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How much does it rain in the UK?

Where gets the most rain?

As can be seen in the map below, the wettest parts of the UK are concentrated in mountainous regions with observation sites in Snowdonia, the Lake District and the Scottish Highlands all receiving more than 4 metres of rainfall in a year.

Other rainy parts of the UK include:

  • Northwest England - especially the Lake District in Cumbria and western facing slopes of the Pennines.
  • Western and Mid Wales - particularly the mountainous Snowdonia region in the north.
  • Southwest England - mainly the higher elevation areas of Dartmoor, Exmoor and Bodmin Moor.
  • Parts of Northern Ireland.

These areas all have common characteristics, given their high elevations (or even mountainous status) and their northern or western locations in the UK.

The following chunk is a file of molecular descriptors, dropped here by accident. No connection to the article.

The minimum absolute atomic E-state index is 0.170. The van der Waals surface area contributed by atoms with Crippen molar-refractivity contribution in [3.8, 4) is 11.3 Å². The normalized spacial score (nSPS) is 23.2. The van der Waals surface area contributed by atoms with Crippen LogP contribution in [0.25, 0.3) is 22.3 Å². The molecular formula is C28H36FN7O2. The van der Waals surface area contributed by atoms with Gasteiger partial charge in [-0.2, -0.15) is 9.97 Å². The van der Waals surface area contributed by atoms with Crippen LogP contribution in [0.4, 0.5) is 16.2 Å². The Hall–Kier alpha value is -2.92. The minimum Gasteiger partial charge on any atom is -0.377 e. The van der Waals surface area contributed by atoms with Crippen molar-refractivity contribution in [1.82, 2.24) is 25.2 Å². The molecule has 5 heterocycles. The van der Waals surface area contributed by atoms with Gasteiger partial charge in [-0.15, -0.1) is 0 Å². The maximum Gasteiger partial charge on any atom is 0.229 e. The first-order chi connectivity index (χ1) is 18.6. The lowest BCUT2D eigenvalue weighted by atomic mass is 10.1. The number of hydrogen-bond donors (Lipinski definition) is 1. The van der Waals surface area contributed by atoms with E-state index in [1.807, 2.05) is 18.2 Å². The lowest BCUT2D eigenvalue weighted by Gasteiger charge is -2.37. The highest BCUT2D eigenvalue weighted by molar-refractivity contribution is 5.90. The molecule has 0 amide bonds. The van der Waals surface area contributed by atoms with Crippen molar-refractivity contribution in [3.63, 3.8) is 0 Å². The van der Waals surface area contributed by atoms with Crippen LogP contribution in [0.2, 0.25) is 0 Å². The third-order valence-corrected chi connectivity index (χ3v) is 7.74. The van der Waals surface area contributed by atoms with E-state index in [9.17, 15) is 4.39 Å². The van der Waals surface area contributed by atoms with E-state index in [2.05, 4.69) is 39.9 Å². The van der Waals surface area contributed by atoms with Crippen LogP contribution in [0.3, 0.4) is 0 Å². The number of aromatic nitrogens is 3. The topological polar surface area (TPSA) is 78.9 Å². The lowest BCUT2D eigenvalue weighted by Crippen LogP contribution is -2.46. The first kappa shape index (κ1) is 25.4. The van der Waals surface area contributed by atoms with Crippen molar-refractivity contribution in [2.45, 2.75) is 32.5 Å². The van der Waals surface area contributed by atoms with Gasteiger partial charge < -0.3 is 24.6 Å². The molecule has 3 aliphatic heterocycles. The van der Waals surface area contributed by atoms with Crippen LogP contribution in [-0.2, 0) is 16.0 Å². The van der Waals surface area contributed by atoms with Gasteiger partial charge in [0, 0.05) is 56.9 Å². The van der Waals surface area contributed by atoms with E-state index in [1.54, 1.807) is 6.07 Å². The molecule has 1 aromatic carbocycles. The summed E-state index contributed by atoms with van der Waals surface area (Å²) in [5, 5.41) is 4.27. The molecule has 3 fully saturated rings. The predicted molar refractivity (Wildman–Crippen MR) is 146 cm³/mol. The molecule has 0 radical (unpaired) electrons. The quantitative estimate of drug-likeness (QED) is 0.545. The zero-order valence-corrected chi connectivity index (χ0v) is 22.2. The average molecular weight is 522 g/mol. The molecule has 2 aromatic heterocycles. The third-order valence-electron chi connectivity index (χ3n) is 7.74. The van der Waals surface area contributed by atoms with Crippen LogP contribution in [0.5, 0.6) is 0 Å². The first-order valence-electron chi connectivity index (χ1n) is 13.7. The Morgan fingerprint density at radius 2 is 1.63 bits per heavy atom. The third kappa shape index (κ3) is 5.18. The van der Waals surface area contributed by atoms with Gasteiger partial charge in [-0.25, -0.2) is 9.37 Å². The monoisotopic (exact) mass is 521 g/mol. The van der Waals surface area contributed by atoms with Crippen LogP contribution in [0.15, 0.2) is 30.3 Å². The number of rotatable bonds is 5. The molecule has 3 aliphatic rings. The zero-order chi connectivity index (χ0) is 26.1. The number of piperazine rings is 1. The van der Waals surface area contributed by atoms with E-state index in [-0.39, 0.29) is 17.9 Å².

Area Rainfall (mm)

Argyllshire

2274.9

Dunbartonshire

2066.5

Inverness

2034.8

Merionethshire

1914.0

Ross and Cromarty

1858.1

Carnarvonshire

1809.7

Buteshire

1771.2

Kirkcudbrightshire

1696.7

Westmorland

1652.6

Brecknockshire

1643.7

Why do some places get more rain than others?

The map above shows a clear divide between the northwest and southeast of the UK. The prevailing warm moist westerly winds mean that the west of the UK is more likely to receive rainfall from Atlantic weather systems, in the form of frontal rainfall. These weather systems usually move from west to east across the UK and as they do so the amount of rainfall they deposit reduces.

This is because the mountains of the northern and western UK force the prevailing westerly winds to rise, which cools the air and consequently enhances the formation of cloud and rain in these locations (this is known as orographic enhancement). Of course, frontal and orographic rainfall are not the only rainfall mechanisms, but they are the most common in the UK.